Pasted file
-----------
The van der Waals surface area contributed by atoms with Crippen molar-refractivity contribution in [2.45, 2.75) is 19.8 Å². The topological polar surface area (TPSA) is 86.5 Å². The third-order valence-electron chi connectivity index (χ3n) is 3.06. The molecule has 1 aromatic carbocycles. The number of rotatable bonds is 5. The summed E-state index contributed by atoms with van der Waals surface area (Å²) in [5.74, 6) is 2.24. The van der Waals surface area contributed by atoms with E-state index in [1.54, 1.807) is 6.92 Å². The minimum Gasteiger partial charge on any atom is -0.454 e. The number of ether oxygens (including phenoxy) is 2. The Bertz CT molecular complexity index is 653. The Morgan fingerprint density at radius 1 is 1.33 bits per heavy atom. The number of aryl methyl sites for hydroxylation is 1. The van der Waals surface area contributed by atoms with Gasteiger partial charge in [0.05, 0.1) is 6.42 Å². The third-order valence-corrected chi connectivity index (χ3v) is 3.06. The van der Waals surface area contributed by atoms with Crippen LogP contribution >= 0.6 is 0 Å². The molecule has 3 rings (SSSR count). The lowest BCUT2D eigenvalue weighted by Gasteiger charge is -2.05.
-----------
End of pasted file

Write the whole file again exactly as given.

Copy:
The van der Waals surface area contributed by atoms with Crippen molar-refractivity contribution in [2.45, 2.75) is 19.8 Å². The topological polar surface area (TPSA) is 86.5 Å². The third-order valence-electron chi connectivity index (χ3n) is 3.06. The molecule has 1 aromatic carbocycles. The number of rotatable bonds is 5. The summed E-state index contributed by atoms with van der Waals surface area (Å²) in [5.74, 6) is 2.24. The van der Waals surface area contributed by atoms with E-state index in [1.54, 1.807) is 6.92 Å². The minimum Gasteiger partial charge on any atom is -0.454 e. The number of ether oxygens (including phenoxy) is 2. The Bertz CT molecular complexity index is 653. The Morgan fingerprint density at radius 1 is 1.33 bits per heavy atom. The number of aryl methyl sites for hydroxylation is 1. The van der Waals surface area contributed by atoms with Gasteiger partial charge in [0.05, 0.1) is 6.42 Å². The third-order valence-corrected chi connectivity index (χ3v) is 3.06. The van der Waals surface area contributed by atoms with Crippen LogP contribution >= 0.6 is 0 Å². The molecule has 3 rings (SSSR count). The lowest BCUT2D eigenvalue weighted by Gasteiger charge is -2.05.